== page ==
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Testosterone Replacement Therapy and the Prostate

Updated: Jan 18

Testosterone Replacement Therapy

A man’s testosterone level starts to decline as they reach their late twenties. As this decline occurs, men can start to go through physical as well as emotional changes. Today, with the high level of toxin exposure, especially to xenoestrogens (natural and artificial estrogen mimickers), which are endocrine disruptors, e.g., soy products, plastics, herbicides, pesticides, and personal care products, testosterone levels are at an epidemic low. Unfortunately, even many young men in their 20s and 30s must deal with low testosterone (low T) side effects.

  • Common side effects of low T:

  • Decreased libido

  • Erectile dysfunction

  • Low energy

  • Lack of motivation

  • Decreased muscle mass

  • Decreased strength

  • Increased adiposity (fat accumulation)

  • Depression/anxiety

  • Increased risk of heart disease

  • Increased risk of diabetes

Testosterone replacement therapy (TRT) is a standard treatment for men with hypogonadism (low T) because it is highly efficacious in ameliorating and sometimes resolving low T side effects. Unfortunately, many providers mistakenly believe there is an association between testosterone, benign prostate hyperplasia (BPH), and worsening lower urinary tract symptoms LUTS. Moreover, if an allopathic provider does prescribe testosterone, the dose is too low in many cases, and they are not looking at the patient’s overall health and well-being.

Symptoms of BPH:

  • Frequent urination

  • Urgency

  • Nocturia (waking at night to urinate)

  • Weak urine stream

  • Stream intermittency

The FDA requires warning about the risk of testosterone therapy, worsening BPH, potential risk of prostate cancer, and increased prostatic specific antigen (PSA). Contrary to this warning, testosterone therapy seems beneficial in preventing BPH/LUTS (Saad, 2007; Yassin et al., 2014). Moreover, most research has concluded that there is little to no evidence that men treated with testosterone have higher risks for BPH and associated symptoms (Reynaud et al., 2015). In a randomized control trial of 44 late-onset hypogonadal men, Marks et al. (2006) found that those treated with TRT did not significantly increase prostate tissue testosterone or DHT levels, or gene alteration, despite having significantly increased levels of serum testosterone.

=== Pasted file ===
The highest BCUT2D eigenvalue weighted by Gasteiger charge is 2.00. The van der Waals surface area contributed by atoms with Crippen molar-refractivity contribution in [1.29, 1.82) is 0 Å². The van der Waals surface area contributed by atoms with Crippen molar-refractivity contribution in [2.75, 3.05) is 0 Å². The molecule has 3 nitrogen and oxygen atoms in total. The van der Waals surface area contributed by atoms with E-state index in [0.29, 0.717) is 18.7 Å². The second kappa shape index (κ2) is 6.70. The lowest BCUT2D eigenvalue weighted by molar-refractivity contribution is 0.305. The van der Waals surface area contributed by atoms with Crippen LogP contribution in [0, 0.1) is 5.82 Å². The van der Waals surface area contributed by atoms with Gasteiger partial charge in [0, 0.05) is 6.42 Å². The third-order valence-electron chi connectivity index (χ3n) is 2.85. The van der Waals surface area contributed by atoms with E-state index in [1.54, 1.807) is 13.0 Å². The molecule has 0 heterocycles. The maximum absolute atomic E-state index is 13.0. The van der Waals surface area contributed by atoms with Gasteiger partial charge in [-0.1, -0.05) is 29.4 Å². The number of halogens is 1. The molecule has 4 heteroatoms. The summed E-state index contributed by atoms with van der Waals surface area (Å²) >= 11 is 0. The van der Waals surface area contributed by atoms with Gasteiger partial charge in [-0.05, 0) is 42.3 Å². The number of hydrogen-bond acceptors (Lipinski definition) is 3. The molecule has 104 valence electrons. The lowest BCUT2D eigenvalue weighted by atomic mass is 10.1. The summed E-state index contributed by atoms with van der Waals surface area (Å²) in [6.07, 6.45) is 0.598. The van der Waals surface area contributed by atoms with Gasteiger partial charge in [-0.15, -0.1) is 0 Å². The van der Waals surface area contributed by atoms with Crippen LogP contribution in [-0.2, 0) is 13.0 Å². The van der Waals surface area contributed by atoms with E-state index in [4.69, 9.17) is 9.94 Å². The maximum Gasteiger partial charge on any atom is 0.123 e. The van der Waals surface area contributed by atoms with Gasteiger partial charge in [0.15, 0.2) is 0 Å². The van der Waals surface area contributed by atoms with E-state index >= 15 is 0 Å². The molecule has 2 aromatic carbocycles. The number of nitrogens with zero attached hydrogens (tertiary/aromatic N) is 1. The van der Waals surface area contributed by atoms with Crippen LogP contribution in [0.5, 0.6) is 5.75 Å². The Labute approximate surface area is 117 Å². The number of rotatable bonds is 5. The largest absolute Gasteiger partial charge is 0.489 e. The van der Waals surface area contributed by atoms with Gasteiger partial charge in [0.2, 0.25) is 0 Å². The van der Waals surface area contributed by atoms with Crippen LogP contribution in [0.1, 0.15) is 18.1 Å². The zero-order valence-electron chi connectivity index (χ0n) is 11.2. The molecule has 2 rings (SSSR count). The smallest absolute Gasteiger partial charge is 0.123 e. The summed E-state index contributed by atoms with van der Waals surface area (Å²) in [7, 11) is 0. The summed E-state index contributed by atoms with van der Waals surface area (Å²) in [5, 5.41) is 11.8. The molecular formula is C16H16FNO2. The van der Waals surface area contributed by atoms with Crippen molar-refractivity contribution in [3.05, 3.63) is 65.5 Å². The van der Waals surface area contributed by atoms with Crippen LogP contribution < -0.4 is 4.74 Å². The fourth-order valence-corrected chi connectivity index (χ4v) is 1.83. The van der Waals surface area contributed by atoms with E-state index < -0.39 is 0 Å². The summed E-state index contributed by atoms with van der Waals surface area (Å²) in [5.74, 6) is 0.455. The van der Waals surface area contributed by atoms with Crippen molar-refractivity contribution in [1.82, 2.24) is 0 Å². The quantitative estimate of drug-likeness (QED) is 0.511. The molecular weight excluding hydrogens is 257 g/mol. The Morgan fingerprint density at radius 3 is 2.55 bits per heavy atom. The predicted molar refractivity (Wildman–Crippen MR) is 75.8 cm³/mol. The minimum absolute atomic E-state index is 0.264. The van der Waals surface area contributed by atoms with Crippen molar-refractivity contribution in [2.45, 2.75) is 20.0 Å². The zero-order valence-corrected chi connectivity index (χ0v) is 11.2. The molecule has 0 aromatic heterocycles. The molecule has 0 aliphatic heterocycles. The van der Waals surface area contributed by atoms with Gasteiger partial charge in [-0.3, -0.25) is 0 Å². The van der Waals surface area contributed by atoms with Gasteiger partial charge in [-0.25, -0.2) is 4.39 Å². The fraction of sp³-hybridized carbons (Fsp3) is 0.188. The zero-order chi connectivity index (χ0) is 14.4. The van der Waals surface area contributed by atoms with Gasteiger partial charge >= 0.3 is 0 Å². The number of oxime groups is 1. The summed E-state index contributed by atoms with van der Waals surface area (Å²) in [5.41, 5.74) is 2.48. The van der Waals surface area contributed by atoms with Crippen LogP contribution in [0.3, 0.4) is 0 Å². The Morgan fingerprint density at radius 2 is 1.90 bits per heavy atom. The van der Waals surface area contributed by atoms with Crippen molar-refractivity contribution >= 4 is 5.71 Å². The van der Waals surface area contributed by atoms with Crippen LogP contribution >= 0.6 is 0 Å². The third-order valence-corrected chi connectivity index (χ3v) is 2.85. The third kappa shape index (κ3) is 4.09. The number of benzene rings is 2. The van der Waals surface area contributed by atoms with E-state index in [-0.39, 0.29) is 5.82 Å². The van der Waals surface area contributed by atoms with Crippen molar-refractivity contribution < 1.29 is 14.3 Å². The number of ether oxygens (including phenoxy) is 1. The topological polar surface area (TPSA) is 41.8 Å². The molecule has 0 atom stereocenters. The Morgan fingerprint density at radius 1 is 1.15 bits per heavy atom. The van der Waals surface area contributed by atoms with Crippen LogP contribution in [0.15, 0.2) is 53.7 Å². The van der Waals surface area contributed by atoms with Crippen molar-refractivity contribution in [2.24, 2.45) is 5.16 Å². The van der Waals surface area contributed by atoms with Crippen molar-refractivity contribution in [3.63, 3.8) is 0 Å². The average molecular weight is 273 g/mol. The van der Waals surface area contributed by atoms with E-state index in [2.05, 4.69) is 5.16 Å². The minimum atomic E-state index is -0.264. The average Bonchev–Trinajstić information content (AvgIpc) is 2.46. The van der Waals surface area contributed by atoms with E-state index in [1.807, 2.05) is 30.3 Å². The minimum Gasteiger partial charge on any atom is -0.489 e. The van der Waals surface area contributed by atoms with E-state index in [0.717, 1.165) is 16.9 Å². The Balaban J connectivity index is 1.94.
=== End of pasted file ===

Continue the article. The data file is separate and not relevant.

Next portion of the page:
Some authors claim the long-held belief that prostatic growth is related to serum testosterone levels originates from a paper published in 1941 by Charles Huggins and Clarence Hodges. Their study demonstrated that castration resulted in prostate cancer regression and testosterone administration caused prostate growth. This turning point study included one subject, a patient that had prostate cancer at the onset of the study (Huggins & Hodges, 2002).

Subsequent research has shown that prostate volume increases with time independent of testosterone levels. Hence, a man’s prostate will continue to grow despite declining T levels with age. Furthermore, younger men do not see magnified prostatic growth despite their higher T levels (Fig 1). It is also worth noting that increasing prostate size does not correlate with worsening LUTS or BPH (NIH, 2015; Heritage Pharmaceuticals, 2021; Kang et al., 2015).

Fig, 1 Bass & Kohler (2016)

According to Kathrins et al. (2015), a systematic review of the literature between 1994 and 2015 that included 35 trials does not support a causal relationship between TRT, new or worsening LUTS, and prostate volume. Moreover, the researchers did not find high-quality evidence that supports guidelines recommendations that TRT is contraindicated in men with severe-range LUTS.

Finally, a large proportion of hypogonadal men will become overweight, obese, and insulin-resistant leading to an increased risk of type 2 diabetes and cardiovascular disease (wang et al., 2011; Saad et al., 2012; Corona et al., 2011; Traish et al., 2009). TRT can help to ameliorate these potentially deadly risk factors. Several studies of hypogonadal men treated with T demonstrated increased muscle mass, reduced fat mass significantly, reduced serum low-density lipoprotein (LDL) levels, and improved blood pressure and heart rate (Yassin & Doros, 2013).

Informed consent is both an ethical and legal obligation of medical practitioners in the US and is derived from a patient’s right to decide what happens to their body. Informed consent involves a healthcare provider educating a patient about the risks, benefits, and alternatives to the intervention, e.g., medication, surgery, and COVID jabs. Informed consent is in the American Medical Association’s Code of Ethics, which states, “successful communication in the patient-physician relationship fosters trust and supports shared decision making.” How often did physicians and other medical professionals breach the AMA’s Code of Ethics daily over the last two years?